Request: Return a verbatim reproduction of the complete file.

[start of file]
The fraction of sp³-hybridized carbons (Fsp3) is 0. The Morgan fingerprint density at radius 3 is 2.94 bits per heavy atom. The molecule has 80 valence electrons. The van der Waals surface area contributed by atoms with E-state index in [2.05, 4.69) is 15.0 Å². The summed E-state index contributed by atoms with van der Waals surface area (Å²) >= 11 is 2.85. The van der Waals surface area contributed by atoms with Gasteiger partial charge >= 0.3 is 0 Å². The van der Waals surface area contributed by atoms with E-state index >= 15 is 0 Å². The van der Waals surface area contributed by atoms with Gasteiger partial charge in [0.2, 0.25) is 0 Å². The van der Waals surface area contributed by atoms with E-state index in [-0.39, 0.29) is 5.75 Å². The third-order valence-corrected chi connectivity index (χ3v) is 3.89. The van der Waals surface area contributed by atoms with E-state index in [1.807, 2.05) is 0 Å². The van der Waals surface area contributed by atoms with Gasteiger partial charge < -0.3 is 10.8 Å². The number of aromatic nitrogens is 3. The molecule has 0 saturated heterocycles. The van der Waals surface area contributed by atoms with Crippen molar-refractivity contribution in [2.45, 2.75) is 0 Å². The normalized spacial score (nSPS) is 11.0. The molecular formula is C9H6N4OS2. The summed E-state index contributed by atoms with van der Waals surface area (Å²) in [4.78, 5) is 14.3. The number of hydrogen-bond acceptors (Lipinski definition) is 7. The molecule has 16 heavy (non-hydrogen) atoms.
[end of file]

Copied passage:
The fraction of sp³-hybridized carbons (Fsp3) is 0. The Morgan fingerprint density at radius 3 is 2.94 bits per heavy atom. The molecule has 80 valence electrons. The van der Waals surface area contributed by atoms with E-state index in [2.05, 4.69) is 15.0 Å². The summed E-state index contributed by atoms with van der Waals surface area (Å²) >= 11 is 2.85. The van der Waals surface area contributed by atoms with Gasteiger partial charge >= 0.3 is 0 Å². The van der Waals surface area contributed by atoms with E-state index >= 15 is 0 Å². The van der Waals surface area contributed by atoms with Gasteiger partial charge in [0.2, 0.25) is 0 Å². The van der Waals surface area contributed by atoms with E-state index in [-0.39, 0.29) is 5.75 Å². The third-order valence-corrected chi connectivity index (χ3v) is 3.89. The van der Waals surface area contributed by atoms with E-state index in [1.807, 2.05) is 0 Å². The van der Waals surface area contributed by atoms with Gasteiger partial charge < -0.3 is 10.8 Å². The number of aromatic nitrogens is 3. The molecule has 0 saturated heterocycles. The van der Waals surface area contributed by atoms with Crippen molar-refractivity contribution in [2.45, 2.75) is 0 Å². The normalized spacial score (nSPS) is 11.0. The molecular formula is C9H6N4OS2. The summed E-state index contributed by atoms with van der Waals surface area (Å²) in [4.78, 5) is 14.3. The number of hydrogen-bond acceptors (Lipinski definition) is 7. The molecule has 16 heavy (non-hydrogen) atoms.